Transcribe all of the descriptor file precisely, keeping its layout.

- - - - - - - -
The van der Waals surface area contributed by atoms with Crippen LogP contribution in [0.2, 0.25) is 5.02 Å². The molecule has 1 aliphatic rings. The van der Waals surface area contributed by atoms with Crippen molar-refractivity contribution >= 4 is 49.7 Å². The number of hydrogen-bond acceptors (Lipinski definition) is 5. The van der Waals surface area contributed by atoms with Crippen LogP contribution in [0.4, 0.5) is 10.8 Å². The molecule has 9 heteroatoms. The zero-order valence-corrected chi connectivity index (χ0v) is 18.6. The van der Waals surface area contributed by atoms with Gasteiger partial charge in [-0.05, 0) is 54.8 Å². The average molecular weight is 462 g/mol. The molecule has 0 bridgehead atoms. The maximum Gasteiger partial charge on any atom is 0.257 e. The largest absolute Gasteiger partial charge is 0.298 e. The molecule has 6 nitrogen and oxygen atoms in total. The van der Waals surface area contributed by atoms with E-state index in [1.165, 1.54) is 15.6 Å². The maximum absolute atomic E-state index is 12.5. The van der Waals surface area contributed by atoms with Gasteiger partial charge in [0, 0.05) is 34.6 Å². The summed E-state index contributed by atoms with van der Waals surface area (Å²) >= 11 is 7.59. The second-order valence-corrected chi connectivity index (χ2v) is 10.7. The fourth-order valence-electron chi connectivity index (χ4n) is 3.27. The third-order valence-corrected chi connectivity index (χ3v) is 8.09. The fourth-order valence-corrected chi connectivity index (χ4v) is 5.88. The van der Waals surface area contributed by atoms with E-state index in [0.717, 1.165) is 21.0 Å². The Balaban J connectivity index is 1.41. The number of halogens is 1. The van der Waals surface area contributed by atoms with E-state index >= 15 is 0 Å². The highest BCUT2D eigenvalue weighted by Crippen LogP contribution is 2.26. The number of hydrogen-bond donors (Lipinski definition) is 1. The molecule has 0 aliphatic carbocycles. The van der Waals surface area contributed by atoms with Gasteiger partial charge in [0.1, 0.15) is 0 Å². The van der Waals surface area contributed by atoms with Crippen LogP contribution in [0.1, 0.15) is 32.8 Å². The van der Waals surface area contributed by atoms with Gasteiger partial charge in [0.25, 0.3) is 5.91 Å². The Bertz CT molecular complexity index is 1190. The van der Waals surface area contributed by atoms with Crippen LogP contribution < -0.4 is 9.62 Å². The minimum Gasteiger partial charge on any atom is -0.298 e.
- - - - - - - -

The van der Waals surface area contributed by atoms with Crippen LogP contribution in [0.2, 0.25) is 5.02 Å². The molecule has 1 aliphatic rings. The van der Waals surface area contributed by atoms with Crippen molar-refractivity contribution >= 4 is 49.7 Å². The number of hydrogen-bond acceptors (Lipinski definition) is 5. The van der Waals surface area contributed by atoms with Crippen LogP contribution in [0.4, 0.5) is 10.8 Å². The molecule has 9 heteroatoms. The zero-order valence-corrected chi connectivity index (χ0v) is 18.6. The van der Waals surface area contributed by atoms with Gasteiger partial charge in [-0.05, 0) is 54.8 Å². The average molecular weight is 462 g/mol. The molecule has 0 bridgehead atoms. The maximum Gasteiger partial charge on any atom is 0.257 e. The largest absolute Gasteiger partial charge is 0.298 e. The molecule has 6 nitrogen and oxygen atoms in total. The van der Waals surface area contributed by atoms with E-state index in [1.165, 1.54) is 15.6 Å². The maximum absolute atomic E-state index is 12.5. The van der Waals surface area contributed by atoms with Gasteiger partial charge in [0, 0.05) is 34.6 Å². The summed E-state index contributed by atoms with van der Waals surface area (Å²) >= 11 is 7.59. The second-order valence-corrected chi connectivity index (χ2v) is 10.7. The fourth-order valence-electron chi connectivity index (χ4n) is 3.27. The third-order valence-corrected chi connectivity index (χ3v) is 8.09. The fourth-order valence-corrected chi connectivity index (χ4v) is 5.88. The van der Waals surface area contributed by atoms with E-state index in [0.717, 1.165) is 21.0 Å². The Balaban J connectivity index is 1.41. The number of halogens is 1. The van der Waals surface area contributed by atoms with E-state index >= 15 is 0 Å². The highest BCUT2D eigenvalue weighted by Crippen LogP contribution is 2.26. The number of hydrogen-bond donors (Lipinski definition) is 1. The molecule has 0 aliphatic carbocycles. The van der Waals surface area contributed by atoms with Gasteiger partial charge in [0.1, 0.15) is 0 Å². The van der Waals surface area contributed by atoms with Crippen LogP contribution in [0.1, 0.15) is 32.8 Å². The van der Waals surface area contributed by atoms with Gasteiger partial charge in [0.25, 0.3) is 5.91 Å². The Bertz CT molecular complexity index is 1190. The van der Waals surface area contributed by atoms with Crippen LogP contribution < -0.4 is 9.62 Å². The minimum Gasteiger partial charge on any atom is -0.298 e.